A handwritten will is perfectly acceptable, but it helps to know under what conditions
A popular regular feature in Good Times magazine is “Your Questions,” where Olev Edur provides answers to questions from our readers regarding their rights, personal finance, and estate planning. Here’s one on handwritten wills.
Q. My wife and I live in Quebec. Can we make our own wills without incurring the costs of a lawyer? Our situation is very simple: we own a house and have a few investments, but we’d leave those to each other as long as one of us survives and the survivor would leave the remainder to specified charities, since we have no children.
A. Yes, you can create what is known as a holograph will in Quebec, and the requirements for it to be valid are quite simple. It must be handwritten—not typewritten, computer-generated, or based on a standardized form—clearly legible, and signed by you. (Holographic wills are also accepted in Alberta, Manitoba, New Brunswick, Newfoundland and Labrador, Ontario, and Saskatchewan.) The will doesn’t need to be dated, but this is recommended in case you want to change or replace it in future. No witnesses are required.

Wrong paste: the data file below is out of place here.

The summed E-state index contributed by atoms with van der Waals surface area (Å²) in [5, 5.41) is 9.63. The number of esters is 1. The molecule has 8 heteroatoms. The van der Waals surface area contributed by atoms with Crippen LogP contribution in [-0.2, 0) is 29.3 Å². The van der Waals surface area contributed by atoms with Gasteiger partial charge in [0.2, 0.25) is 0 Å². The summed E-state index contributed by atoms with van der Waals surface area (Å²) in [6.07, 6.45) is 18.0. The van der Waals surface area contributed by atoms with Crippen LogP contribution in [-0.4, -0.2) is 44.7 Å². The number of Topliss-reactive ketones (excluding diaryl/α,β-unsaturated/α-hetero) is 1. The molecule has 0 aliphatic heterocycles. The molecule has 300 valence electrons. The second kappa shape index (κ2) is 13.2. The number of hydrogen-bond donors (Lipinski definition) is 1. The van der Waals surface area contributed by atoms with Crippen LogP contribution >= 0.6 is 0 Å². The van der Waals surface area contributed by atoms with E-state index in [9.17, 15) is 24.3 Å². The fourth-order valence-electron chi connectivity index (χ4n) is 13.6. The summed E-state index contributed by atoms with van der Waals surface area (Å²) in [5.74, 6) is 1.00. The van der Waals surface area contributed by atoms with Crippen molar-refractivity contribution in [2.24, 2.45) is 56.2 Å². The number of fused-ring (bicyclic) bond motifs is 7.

Your will could be as simple as a single sentence stating that you’re leaving everything to your spouse, but when it comes to the survivor leaving everything to specified charities, you must be a bit more careful. The names and addresses of each charity should be spelled out, and in allocating the proceeds, it may be safer to use percentages of your estate rather than dollar figures, since the dollar value of your estate will change over time. Make sure someone other than yourselves knows of the existence and location of the will(s).
You can also leave the document(s) with a lawyer or, in Quebec, a notary; a notary will register them (for a fee) with the Quebec chamber of notaries and the provincial Bar.